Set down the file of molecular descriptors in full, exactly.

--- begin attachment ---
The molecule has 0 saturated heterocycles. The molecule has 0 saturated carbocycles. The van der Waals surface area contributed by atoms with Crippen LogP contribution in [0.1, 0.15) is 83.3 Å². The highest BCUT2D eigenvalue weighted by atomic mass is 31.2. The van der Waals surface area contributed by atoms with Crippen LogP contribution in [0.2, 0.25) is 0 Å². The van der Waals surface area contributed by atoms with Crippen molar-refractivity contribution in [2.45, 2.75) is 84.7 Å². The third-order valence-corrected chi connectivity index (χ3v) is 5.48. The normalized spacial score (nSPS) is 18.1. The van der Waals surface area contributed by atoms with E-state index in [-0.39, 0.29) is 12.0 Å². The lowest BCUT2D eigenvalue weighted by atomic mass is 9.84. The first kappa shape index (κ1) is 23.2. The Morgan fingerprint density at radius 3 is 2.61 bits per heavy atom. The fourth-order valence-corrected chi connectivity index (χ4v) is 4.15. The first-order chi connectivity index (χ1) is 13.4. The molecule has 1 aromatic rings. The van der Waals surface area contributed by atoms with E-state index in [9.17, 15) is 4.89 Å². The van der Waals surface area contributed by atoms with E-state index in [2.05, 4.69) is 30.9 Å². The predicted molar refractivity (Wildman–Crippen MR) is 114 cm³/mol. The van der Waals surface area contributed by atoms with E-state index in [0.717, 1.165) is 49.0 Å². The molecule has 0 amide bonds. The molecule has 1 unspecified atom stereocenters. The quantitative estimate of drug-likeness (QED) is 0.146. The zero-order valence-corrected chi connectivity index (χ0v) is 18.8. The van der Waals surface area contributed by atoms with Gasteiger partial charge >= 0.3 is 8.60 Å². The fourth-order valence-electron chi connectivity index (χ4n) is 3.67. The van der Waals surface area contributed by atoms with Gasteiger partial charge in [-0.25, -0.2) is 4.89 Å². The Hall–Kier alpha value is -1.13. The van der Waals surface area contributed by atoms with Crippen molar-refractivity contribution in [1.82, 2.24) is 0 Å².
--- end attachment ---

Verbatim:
The molecule has 0 saturated heterocycles. The molecule has 0 saturated carbocycles. The van der Waals surface area contributed by atoms with Crippen LogP contribution in [0.1, 0.15) is 83.3 Å². The highest BCUT2D eigenvalue weighted by atomic mass is 31.2. The van der Waals surface area contributed by atoms with Crippen LogP contribution in [0.2, 0.25) is 0 Å². The van der Waals surface area contributed by atoms with Crippen molar-refractivity contribution in [2.45, 2.75) is 84.7 Å². The third-order valence-corrected chi connectivity index (χ3v) is 5.48. The normalized spacial score (nSPS) is 18.1. The van der Waals surface area contributed by atoms with E-state index in [-0.39, 0.29) is 12.0 Å². The lowest BCUT2D eigenvalue weighted by atomic mass is 9.84. The first kappa shape index (κ1) is 23.2. The Morgan fingerprint density at radius 3 is 2.61 bits per heavy atom. The fourth-order valence-corrected chi connectivity index (χ4v) is 4.15. The first-order chi connectivity index (χ1) is 13.4. The molecule has 1 aromatic rings. The van der Waals surface area contributed by atoms with E-state index in [9.17, 15) is 4.89 Å². The van der Waals surface area contributed by atoms with E-state index in [2.05, 4.69) is 30.9 Å². The predicted molar refractivity (Wildman–Crippen MR) is 114 cm³/mol. The van der Waals surface area contributed by atoms with E-state index in [0.717, 1.165) is 49.0 Å². The molecule has 0 amide bonds. The molecule has 1 unspecified atom stereocenters. The quantitative estimate of drug-likeness (QED) is 0.146. The zero-order valence-corrected chi connectivity index (χ0v) is 18.8. The van der Waals surface area contributed by atoms with Gasteiger partial charge >= 0.3 is 8.60 Å². The fourth-order valence-electron chi connectivity index (χ4n) is 3.67. The van der Waals surface area contributed by atoms with Gasteiger partial charge in [-0.25, -0.2) is 4.89 Å². The Hall–Kier alpha value is -1.13. The van der Waals surface area contributed by atoms with Crippen molar-refractivity contribution in [1.82, 2.24) is 0 Å².